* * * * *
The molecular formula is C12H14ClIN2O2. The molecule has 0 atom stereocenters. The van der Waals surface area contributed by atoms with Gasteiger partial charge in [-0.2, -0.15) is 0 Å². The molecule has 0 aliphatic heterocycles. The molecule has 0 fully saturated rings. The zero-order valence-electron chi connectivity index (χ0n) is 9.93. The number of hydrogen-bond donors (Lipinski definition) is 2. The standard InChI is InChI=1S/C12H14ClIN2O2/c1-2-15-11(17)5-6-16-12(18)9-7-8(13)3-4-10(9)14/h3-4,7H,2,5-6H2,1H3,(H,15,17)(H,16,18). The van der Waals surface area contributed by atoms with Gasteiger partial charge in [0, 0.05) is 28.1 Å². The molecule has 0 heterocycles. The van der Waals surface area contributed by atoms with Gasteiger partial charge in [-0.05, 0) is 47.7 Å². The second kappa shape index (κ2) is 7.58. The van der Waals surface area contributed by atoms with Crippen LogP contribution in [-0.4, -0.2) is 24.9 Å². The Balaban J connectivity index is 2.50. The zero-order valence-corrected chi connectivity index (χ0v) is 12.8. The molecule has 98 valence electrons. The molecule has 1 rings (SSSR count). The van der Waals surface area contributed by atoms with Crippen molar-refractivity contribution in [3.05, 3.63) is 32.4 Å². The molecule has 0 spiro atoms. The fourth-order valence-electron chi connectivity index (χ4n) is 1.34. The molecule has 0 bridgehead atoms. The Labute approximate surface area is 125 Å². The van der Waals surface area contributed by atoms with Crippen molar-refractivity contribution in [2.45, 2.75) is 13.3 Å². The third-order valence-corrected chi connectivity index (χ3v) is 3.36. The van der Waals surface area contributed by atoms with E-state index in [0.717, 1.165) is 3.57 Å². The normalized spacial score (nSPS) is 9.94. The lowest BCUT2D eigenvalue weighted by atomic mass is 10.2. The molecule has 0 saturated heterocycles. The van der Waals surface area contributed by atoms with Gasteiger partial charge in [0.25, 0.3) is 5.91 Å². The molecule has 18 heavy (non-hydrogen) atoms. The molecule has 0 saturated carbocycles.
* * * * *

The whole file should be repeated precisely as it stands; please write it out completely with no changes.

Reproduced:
The molecular formula is C12H14ClIN2O2. The molecule has 0 atom stereocenters. The van der Waals surface area contributed by atoms with Gasteiger partial charge in [-0.2, -0.15) is 0 Å². The molecule has 0 aliphatic heterocycles. The molecule has 0 fully saturated rings. The zero-order valence-electron chi connectivity index (χ0n) is 9.93. The number of hydrogen-bond donors (Lipinski definition) is 2. The standard InChI is InChI=1S/C12H14ClIN2O2/c1-2-15-11(17)5-6-16-12(18)9-7-8(13)3-4-10(9)14/h3-4,7H,2,5-6H2,1H3,(H,15,17)(H,16,18). The van der Waals surface area contributed by atoms with Gasteiger partial charge in [0, 0.05) is 28.1 Å². The molecule has 0 heterocycles. The van der Waals surface area contributed by atoms with Gasteiger partial charge in [-0.05, 0) is 47.7 Å². The second kappa shape index (κ2) is 7.58. The van der Waals surface area contributed by atoms with Crippen LogP contribution in [-0.4, -0.2) is 24.9 Å². The Balaban J connectivity index is 2.50. The zero-order valence-corrected chi connectivity index (χ0v) is 12.8. The molecule has 98 valence electrons. The molecule has 1 rings (SSSR count). The van der Waals surface area contributed by atoms with Crippen molar-refractivity contribution in [3.05, 3.63) is 32.4 Å². The molecule has 0 spiro atoms. The fourth-order valence-electron chi connectivity index (χ4n) is 1.34. The molecule has 0 bridgehead atoms. The Labute approximate surface area is 125 Å². The van der Waals surface area contributed by atoms with Crippen molar-refractivity contribution in [2.45, 2.75) is 13.3 Å². The third-order valence-corrected chi connectivity index (χ3v) is 3.36. The van der Waals surface area contributed by atoms with E-state index in [0.717, 1.165) is 3.57 Å². The normalized spacial score (nSPS) is 9.94. The lowest BCUT2D eigenvalue weighted by atomic mass is 10.2. The molecule has 0 saturated heterocycles. The van der Waals surface area contributed by atoms with Gasteiger partial charge in [0.25, 0.3) is 5.91 Å². The molecule has 18 heavy (non-hydrogen) atoms. The molecule has 0 saturated carbocycles.